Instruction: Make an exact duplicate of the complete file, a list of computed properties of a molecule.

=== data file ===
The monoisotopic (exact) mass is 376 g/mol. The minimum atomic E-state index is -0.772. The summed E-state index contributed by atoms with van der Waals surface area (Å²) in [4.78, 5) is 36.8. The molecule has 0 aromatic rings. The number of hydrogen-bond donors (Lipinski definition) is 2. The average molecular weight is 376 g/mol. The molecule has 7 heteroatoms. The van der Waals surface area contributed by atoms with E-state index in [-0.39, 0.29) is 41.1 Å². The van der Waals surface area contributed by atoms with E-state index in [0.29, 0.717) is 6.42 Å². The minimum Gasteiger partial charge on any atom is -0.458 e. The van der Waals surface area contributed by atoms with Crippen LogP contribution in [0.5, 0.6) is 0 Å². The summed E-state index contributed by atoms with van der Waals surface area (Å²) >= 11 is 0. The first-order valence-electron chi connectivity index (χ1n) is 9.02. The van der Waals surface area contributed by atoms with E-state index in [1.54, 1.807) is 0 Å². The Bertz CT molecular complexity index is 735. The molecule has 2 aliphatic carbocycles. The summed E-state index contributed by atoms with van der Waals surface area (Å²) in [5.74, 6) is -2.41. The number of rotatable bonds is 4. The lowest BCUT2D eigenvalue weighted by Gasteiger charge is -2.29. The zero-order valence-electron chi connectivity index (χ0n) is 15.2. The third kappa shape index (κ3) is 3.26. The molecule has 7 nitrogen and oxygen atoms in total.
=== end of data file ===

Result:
The monoisotopic (exact) mass is 376 g/mol. The minimum atomic E-state index is -0.772. The summed E-state index contributed by atoms with van der Waals surface area (Å²) in [4.78, 5) is 36.8. The molecule has 0 aromatic rings. The number of hydrogen-bond donors (Lipinski definition) is 2. The average molecular weight is 376 g/mol. The molecule has 7 heteroatoms. The van der Waals surface area contributed by atoms with E-state index in [-0.39, 0.29) is 41.1 Å². The van der Waals surface area contributed by atoms with E-state index in [0.29, 0.717) is 6.42 Å². The minimum Gasteiger partial charge on any atom is -0.458 e. The van der Waals surface area contributed by atoms with Crippen LogP contribution in [0.5, 0.6) is 0 Å². The summed E-state index contributed by atoms with van der Waals surface area (Å²) >= 11 is 0. The first-order valence-electron chi connectivity index (χ1n) is 9.02. The van der Waals surface area contributed by atoms with E-state index in [1.54, 1.807) is 0 Å². The Bertz CT molecular complexity index is 735. The molecule has 2 aliphatic carbocycles. The summed E-state index contributed by atoms with van der Waals surface area (Å²) in [5.74, 6) is -2.41. The number of rotatable bonds is 4. The lowest BCUT2D eigenvalue weighted by Gasteiger charge is -2.29. The zero-order valence-electron chi connectivity index (χ0n) is 15.2. The third kappa shape index (κ3) is 3.26. The molecule has 7 nitrogen and oxygen atoms in total.